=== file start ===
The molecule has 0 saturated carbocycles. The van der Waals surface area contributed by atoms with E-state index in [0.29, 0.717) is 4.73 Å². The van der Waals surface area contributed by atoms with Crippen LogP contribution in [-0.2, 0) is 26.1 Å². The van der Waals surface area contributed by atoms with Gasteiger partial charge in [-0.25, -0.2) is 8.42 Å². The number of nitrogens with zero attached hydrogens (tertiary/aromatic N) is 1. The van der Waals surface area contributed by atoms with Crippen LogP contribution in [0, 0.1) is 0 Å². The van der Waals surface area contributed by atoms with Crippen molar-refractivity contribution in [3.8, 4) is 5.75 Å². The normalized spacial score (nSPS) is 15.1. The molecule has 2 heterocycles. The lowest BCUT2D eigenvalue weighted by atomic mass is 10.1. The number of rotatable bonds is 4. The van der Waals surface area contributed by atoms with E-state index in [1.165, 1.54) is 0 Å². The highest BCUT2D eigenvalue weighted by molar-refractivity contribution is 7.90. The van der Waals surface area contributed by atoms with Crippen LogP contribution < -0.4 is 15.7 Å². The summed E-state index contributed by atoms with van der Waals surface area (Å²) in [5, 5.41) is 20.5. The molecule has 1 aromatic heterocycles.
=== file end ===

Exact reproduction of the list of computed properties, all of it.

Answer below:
The molecule has 0 saturated carbocycles. The van der Waals surface area contributed by atoms with E-state index in [0.29, 0.717) is 4.73 Å². The van der Waals surface area contributed by atoms with Crippen LogP contribution in [-0.2, 0) is 26.1 Å². The van der Waals surface area contributed by atoms with Gasteiger partial charge in [-0.25, -0.2) is 8.42 Å². The number of nitrogens with zero attached hydrogens (tertiary/aromatic N) is 1. The van der Waals surface area contributed by atoms with Crippen LogP contribution in [0, 0.1) is 0 Å². The van der Waals surface area contributed by atoms with Crippen molar-refractivity contribution in [3.8, 4) is 5.75 Å². The normalized spacial score (nSPS) is 15.1. The molecule has 2 heterocycles. The lowest BCUT2D eigenvalue weighted by atomic mass is 10.1. The number of rotatable bonds is 4. The van der Waals surface area contributed by atoms with E-state index in [1.165, 1.54) is 0 Å². The highest BCUT2D eigenvalue weighted by molar-refractivity contribution is 7.90. The van der Waals surface area contributed by atoms with Crippen LogP contribution < -0.4 is 15.7 Å². The summed E-state index contributed by atoms with van der Waals surface area (Å²) in [5, 5.41) is 20.5. The molecule has 1 aromatic heterocycles.